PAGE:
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The Magellan Dramatic Society (1924-c1955)  [Quotation]

… Another important British institution in Punta Arenas was the Magellan Dramatic Society. This was founded in 1924 after a very successful production by the family of Ernest Hobbs of Barrie's Quality Street. Previous to this, at odd times during the years various theatrical productions had been given, perhaps the most ambitious being the musical comedy The Runaway Girl in 1918 of which four performances took place before crowded houses. But the establishment of this society started regular performances every year, except in those years Dorothy and I went on leave to England. In every other year, certainly one and sometimes two productions were given during the winter months and this was invaluable in providing pleasant occupation for many young people when there wasn't much else to do. Excellent performances were given of Loyalties, Many Waters, Tilly of Bloomsbury, Laburnum Grove, Hay Fever, London Wall, The Late Christopher Bean, Alice in Wonderland and other plays, and during the last war [WW2], in order to attract larger audiences for the benefit of war charities, splendidly produced revues were presented. We gave the names to these of Good News, Take It or Leave It, and Take it Easy.

We were rather unprincipled, but, acting in the belief that the end justified the means, in producing these revues we stole the best items of any London revue we thought suitable, translated some of the sketches into Spanish and achieved great success and popularity.

Dorothy produced the shows and nothing less than a Chas. B. Cochran standard would satisfy. In these revues we would have a splendidly-drilled chorus of about twenty young girls beautifully attired, which, with several changes, meant over a hundred frocks all made by a Mrs. John Booth who would never charge for her services and would not even accept complimentary tickets to see the performances. An orchestra of fifteen (some of them professional musicians who gave their services under the direction of G. P. Brown) rendered superlative service. We gave two performances of each revue in the Municipal Theatre to audiences of about six hundred. These shows were quite the event of the year in Punta Arenas and were always attended by the Intendente and other leading Chilean officials.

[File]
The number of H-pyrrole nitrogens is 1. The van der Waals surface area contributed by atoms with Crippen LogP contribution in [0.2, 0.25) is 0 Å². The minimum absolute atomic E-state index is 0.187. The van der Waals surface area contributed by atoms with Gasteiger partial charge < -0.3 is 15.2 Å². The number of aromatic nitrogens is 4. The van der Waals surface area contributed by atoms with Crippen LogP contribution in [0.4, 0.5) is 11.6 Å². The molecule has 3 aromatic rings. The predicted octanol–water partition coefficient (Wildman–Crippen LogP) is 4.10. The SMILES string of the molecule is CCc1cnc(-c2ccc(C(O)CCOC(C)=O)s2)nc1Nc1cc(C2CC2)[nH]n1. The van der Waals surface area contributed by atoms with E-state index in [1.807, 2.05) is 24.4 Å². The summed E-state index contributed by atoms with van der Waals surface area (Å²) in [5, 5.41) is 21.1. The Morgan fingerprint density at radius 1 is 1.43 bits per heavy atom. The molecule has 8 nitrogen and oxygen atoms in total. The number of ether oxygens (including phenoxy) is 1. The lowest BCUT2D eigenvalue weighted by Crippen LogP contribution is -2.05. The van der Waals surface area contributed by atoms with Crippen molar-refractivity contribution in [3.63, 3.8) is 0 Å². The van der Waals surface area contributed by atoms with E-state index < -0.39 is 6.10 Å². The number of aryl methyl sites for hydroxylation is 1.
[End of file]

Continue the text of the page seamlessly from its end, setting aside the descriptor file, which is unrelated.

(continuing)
Sometimes when we had a visiting cruiser we would put on a play, and I remember how very impressed Rear-Admiral Lane-Pool of H.M.S. Durban was when we staged London Wall in honour of his visit.

Mrs. Wilson Williams did yeoman service in arranging the dances, and in our plays we had some really talented actors Chisholm Williams, Carnegie Ross, Arthur Jacobs, C. R. Buxton, and Alex. Borger, while amongst the ladies an outstanding actress was Louisa Boyd who, in my opinion, should have taken up the stage as a profession.

The Municipal Theatre in Punta Arenas was built by José Menendez and afterwards taken over by the Municipality. It was in the French style with a row of boxes round the stalls. There was also a balcony and a gallery, and it was an ideal place in which to give our shows. However, the Municipality decided to turn it into a cinema and committed an act of vandalism by ripping out all the stalls and boxes and making it into a barn of a place to hold a thousand people. For our big revues we continued to use this reconstructed theatre and managed to fill it easily, but it ceased to have the intimacy which the original theatre had provided.

… in an out-of-the-way place like Punta Arenas, people, especially foreigners, had to make their own amusements and this was another important aspect of our Dramatic Society. Our motto was, "Our true intent is all for your delight" from A Midsummer Night's Dream, and we tried to live up to it…

Source: "Patagonian Panorama", Tom P. Jones, Bournemouth, 1961
Last updated: 4-IX-2003